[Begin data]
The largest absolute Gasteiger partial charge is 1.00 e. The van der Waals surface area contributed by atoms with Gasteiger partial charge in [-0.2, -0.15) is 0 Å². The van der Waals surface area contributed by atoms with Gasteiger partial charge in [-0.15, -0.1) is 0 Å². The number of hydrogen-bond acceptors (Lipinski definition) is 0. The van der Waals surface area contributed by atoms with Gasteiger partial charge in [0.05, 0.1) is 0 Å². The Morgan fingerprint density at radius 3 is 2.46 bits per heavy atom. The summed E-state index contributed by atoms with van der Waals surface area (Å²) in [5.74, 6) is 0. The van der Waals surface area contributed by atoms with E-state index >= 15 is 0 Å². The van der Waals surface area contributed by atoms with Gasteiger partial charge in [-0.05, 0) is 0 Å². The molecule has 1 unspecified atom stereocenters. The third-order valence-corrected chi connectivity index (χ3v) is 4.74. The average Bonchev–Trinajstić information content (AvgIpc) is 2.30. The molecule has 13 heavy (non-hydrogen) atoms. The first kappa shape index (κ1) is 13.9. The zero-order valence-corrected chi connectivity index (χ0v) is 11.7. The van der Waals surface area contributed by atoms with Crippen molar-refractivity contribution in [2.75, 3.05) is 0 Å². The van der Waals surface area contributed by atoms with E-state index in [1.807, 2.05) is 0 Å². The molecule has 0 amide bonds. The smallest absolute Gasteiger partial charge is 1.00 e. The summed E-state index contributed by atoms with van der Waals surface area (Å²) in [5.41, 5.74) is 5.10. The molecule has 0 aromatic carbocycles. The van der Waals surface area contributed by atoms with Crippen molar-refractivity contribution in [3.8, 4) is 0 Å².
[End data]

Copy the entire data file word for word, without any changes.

The largest absolute Gasteiger partial charge is 1.00 e. The van der Waals surface area contributed by atoms with Gasteiger partial charge in [-0.2, -0.15) is 0 Å². The van der Waals surface area contributed by atoms with Gasteiger partial charge in [-0.15, -0.1) is 0 Å². The number of hydrogen-bond acceptors (Lipinski definition) is 0. The van der Waals surface area contributed by atoms with Gasteiger partial charge in [0.05, 0.1) is 0 Å². The Morgan fingerprint density at radius 3 is 2.46 bits per heavy atom. The summed E-state index contributed by atoms with van der Waals surface area (Å²) in [5.74, 6) is 0. The van der Waals surface area contributed by atoms with E-state index >= 15 is 0 Å². The van der Waals surface area contributed by atoms with Gasteiger partial charge in [-0.05, 0) is 0 Å². The molecule has 1 unspecified atom stereocenters. The third-order valence-corrected chi connectivity index (χ3v) is 4.74. The average Bonchev–Trinajstić information content (AvgIpc) is 2.30. The molecule has 13 heavy (non-hydrogen) atoms. The first kappa shape index (κ1) is 13.9. The zero-order valence-corrected chi connectivity index (χ0v) is 11.7. The van der Waals surface area contributed by atoms with Crippen molar-refractivity contribution in [2.75, 3.05) is 0 Å². The van der Waals surface area contributed by atoms with E-state index in [1.807, 2.05) is 0 Å². The molecule has 0 amide bonds. The smallest absolute Gasteiger partial charge is 1.00 e. The summed E-state index contributed by atoms with van der Waals surface area (Å²) in [5.41, 5.74) is 5.10. The molecule has 0 aromatic carbocycles. The van der Waals surface area contributed by atoms with Crippen molar-refractivity contribution in [3.8, 4) is 0 Å².